John Murray acquires debut set in all-girls boarding school

John Murray acquires debut set in all-girls boarding school

John Murray has acquired Emily Layden's debut All Girls, already optioned by HBO, exploring assault, consent and "what it means to be a young female in today’s world".

Becky Walsh, commissioning editor, bought UK and Commonwealth rights from Kerry Nordling at St Martin’s Press and will publish in February 2021.

All Girls is set in an all-girls boarding school in a hilly corner of New England. The synopsis reads: "The students are smart and driven; they are also teenagers learning to find their way. When they arrive on campus for the start of the new school year, the students are confronted with the startling news that an alumna has made an allegation of sexual misconduct against an unidentified teacher."

The book is told from the perspective of a group of diverse and interconnected characters as they navigate the challenges of growing up. According to John Murray, against a backdrop of assault and consent, the story that emerges is "an emotionally nuanced depiction of what it means to come of age in a female body today".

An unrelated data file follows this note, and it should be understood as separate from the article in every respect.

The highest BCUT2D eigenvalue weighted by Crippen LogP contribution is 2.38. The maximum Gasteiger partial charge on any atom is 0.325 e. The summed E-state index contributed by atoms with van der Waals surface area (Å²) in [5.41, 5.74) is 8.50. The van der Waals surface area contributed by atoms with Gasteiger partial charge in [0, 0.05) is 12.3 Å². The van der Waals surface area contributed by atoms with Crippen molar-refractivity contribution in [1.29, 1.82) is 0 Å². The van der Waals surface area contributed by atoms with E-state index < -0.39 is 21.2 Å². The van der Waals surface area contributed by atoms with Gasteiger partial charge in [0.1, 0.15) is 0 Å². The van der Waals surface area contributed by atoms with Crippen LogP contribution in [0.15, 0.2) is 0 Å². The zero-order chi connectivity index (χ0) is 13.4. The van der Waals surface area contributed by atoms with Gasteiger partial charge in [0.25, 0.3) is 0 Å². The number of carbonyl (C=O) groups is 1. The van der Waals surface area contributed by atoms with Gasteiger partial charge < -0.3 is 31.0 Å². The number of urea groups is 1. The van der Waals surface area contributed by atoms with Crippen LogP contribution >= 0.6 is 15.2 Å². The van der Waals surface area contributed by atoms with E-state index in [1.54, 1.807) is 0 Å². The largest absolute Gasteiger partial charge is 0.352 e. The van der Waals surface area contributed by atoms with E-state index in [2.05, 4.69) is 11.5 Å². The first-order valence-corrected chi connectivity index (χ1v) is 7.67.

Layden is a graduate of Stanford University and has taught at several girls’ schools in the United States. All Girls is her first novel and it has been optioned by HBO with Jessica Rhoades ("Sharp Objects") producing.

Walsh said: "I’ve never read a book that pinpoints so exactly the fraught and complex nature of female adolescence. All Girls is a coming-of-age story but one that is nuanced and topical, looking at assault, consent and what it means to be a young female in today’s world. It doesn’t shy away from looking a difficult subject matter and is a book that everyone should read."

Layden said: "I began writing All Girls while also working as an English teacher at a girls’ school. It seemed to me that we do not often treat the emotional lives of young women with the seriousness they deserve, and I wanted to write something that tried to fully and wholly depict the experience of teenage girlhood. It’s exciting and humbling to hold a copy of a book I wasn’t sure could exist, and I’m thrilled to share the Atwater girls with the world."